The Victorian County Court was recently asked to consider whether the limitation period should be extended in circumstances where the Plaintiff’s common law proceedings were commenced nearly twenty-one years after the cause of action arose and nearly fifteen years after the limitation period expired.
The Plaintiff claimed that the employer was negligent when it required the Plaintiff to transport aluminium windows to a construction site on 29 August 2000. The employer defended the claim on the basis the Plaintiff failed to bring the claim within the limitation period.
The Plaintiff submitted that he was unaware of the common law or limitation periods prior to seeking legal advice. In addition, the Plaintiff submitted that he suffers from a mental health disorder and substance abuse which had impacted his ability to pursue a claim. The Court did not accept the Plaintiff’s claim of disability.
The employer argued that due to the Plaintiff’s delay there was a lack of documentation and witnesses available, resulting in it being unable to fairly investigate and respond to the allegations made by the Plaintiff.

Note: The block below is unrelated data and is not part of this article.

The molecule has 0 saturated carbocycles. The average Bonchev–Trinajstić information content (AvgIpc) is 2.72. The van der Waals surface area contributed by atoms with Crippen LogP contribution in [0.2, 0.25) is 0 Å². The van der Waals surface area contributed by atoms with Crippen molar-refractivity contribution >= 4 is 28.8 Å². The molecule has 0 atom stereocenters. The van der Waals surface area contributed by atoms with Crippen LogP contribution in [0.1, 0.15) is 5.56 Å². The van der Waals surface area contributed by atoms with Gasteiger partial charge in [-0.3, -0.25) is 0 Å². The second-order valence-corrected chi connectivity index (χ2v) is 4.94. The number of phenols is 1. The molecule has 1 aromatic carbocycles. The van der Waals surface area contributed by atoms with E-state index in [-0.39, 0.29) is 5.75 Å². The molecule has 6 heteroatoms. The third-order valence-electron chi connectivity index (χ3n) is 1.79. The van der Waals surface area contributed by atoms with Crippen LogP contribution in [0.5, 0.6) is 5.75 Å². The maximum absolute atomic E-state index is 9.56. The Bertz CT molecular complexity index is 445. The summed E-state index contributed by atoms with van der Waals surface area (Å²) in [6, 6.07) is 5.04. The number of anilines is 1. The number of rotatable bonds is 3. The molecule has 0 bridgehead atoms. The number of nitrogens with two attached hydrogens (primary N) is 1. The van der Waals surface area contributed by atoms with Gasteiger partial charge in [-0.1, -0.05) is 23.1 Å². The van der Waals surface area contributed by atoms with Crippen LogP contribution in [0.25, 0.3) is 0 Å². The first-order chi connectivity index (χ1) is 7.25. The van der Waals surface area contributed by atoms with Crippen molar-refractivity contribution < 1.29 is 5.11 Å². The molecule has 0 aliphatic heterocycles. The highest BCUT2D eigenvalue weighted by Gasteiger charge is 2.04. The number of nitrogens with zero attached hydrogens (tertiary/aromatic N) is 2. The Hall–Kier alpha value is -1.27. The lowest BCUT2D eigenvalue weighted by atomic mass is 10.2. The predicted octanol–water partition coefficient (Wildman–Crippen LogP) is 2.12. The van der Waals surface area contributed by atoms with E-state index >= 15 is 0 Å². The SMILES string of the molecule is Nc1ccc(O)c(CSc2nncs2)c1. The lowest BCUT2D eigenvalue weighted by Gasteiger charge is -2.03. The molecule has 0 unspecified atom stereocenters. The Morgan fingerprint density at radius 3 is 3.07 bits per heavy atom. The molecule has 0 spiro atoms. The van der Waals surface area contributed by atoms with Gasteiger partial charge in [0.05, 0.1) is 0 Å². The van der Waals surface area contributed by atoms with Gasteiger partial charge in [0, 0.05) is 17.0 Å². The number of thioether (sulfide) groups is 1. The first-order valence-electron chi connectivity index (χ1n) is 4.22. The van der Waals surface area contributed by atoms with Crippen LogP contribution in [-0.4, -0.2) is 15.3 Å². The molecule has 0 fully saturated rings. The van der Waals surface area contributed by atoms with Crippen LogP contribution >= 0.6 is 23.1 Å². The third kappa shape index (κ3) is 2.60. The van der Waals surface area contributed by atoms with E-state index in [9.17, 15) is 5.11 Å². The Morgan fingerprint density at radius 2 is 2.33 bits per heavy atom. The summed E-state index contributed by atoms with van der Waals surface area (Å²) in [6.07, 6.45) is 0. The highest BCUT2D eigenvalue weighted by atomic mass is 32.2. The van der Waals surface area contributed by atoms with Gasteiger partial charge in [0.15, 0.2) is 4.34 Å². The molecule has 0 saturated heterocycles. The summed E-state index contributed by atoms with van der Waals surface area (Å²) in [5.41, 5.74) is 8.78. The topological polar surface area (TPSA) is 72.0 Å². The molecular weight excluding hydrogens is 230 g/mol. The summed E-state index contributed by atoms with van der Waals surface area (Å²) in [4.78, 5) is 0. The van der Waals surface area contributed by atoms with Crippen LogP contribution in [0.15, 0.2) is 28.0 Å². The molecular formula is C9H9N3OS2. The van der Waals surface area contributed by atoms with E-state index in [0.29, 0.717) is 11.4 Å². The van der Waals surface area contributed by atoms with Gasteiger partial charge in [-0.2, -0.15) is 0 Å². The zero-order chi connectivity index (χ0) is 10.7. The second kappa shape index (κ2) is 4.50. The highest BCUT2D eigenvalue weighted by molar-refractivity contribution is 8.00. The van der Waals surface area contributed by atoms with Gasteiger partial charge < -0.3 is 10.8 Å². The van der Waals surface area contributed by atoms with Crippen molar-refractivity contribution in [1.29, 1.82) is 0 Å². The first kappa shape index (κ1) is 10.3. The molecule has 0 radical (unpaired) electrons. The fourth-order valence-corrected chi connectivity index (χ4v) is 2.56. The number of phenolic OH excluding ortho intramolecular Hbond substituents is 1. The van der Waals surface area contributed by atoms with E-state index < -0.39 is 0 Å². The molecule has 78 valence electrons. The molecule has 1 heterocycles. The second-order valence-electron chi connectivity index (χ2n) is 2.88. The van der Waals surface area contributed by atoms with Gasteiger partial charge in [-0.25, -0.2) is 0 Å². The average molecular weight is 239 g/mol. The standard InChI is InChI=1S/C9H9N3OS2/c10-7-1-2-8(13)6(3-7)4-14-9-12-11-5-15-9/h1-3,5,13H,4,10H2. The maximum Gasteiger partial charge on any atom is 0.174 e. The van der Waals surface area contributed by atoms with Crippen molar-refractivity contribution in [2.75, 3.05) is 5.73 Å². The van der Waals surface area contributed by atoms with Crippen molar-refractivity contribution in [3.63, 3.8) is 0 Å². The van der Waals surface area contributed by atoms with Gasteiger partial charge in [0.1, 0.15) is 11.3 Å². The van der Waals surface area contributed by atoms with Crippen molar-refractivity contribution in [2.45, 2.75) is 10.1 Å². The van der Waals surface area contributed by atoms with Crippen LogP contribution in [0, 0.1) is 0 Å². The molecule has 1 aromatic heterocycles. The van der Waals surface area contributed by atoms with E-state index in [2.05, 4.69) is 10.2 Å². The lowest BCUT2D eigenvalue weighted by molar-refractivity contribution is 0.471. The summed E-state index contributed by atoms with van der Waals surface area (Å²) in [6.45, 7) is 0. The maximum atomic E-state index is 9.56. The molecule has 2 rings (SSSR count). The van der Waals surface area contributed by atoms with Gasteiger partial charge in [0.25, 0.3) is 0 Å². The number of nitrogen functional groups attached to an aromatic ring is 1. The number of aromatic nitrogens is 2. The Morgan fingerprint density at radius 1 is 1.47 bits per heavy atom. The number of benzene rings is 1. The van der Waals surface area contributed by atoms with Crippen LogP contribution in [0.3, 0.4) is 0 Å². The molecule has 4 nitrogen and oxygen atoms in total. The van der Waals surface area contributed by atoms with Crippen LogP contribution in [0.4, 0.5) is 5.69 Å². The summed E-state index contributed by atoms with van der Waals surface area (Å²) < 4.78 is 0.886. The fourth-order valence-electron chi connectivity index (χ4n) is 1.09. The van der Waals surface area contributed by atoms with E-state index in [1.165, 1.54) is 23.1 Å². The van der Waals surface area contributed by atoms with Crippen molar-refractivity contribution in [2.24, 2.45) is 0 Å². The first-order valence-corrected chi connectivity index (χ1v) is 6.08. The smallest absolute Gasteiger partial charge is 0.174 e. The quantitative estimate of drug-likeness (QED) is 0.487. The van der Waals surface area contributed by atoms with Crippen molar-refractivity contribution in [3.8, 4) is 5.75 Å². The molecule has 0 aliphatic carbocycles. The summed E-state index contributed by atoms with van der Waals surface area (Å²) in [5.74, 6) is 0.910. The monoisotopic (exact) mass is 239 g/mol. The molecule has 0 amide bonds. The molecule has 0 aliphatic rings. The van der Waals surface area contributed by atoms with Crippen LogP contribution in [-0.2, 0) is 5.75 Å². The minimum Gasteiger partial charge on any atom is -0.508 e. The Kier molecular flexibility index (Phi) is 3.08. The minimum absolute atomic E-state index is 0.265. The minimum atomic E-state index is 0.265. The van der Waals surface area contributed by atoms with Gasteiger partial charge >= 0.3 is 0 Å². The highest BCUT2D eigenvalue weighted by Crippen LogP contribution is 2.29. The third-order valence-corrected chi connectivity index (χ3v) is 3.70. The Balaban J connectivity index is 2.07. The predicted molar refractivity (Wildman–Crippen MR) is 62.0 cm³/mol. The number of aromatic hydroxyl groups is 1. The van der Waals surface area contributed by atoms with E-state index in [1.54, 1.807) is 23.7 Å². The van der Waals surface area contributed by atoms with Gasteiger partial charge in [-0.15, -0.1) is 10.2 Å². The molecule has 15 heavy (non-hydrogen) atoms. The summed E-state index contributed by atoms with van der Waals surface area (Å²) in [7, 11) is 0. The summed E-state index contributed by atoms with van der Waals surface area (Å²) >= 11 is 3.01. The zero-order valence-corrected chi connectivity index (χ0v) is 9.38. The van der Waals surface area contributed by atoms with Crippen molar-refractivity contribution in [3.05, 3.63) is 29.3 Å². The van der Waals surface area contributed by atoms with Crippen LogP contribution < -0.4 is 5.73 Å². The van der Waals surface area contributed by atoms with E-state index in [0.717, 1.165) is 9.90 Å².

The Court refused the Plaintiff’s application to extend the period of limitation. It held the length of the delay was far too significant, noting the likely prejudice to the employer if the limitation period were extended and that the employer would be denied a fair trial. The Court found the employer would be at a disadvantage in considering the Plaintiff’s medical conditions and the casual connection to the incident as the employer was now in liquidation and would present inherent difficulties when it came to searching for documents or potential witnesses.
Parties to a potential action should not assume that once a limitation period has expired, a claimant will be granted an extension of time. The right to bring an action will be lost unless the circumstances are exceptional. As noted in the case of Griffiths v Nillumbik Shire Council, the statute of limitations ‘is not just some easily moveable line in the sand. Rather, it is a formidable hurdle which can only be overcome by the applicant satisfying the test laid down by the relevant extension of time period’. 
It is usual for the defendant to have to establish specific prejudice. In this instance the company was in winding up and the claim form merely noted the injury occurred when he slipped on wet concrete. There were no witnesses identified. It was concluded the only liability evidence likely available at trial will be the oral evidence of the plaintiff, and that was of itself sufficient specific prejudice.
  VSCA 212 .
Get the latest news insights and articles straight to your inbox, simply enter your details.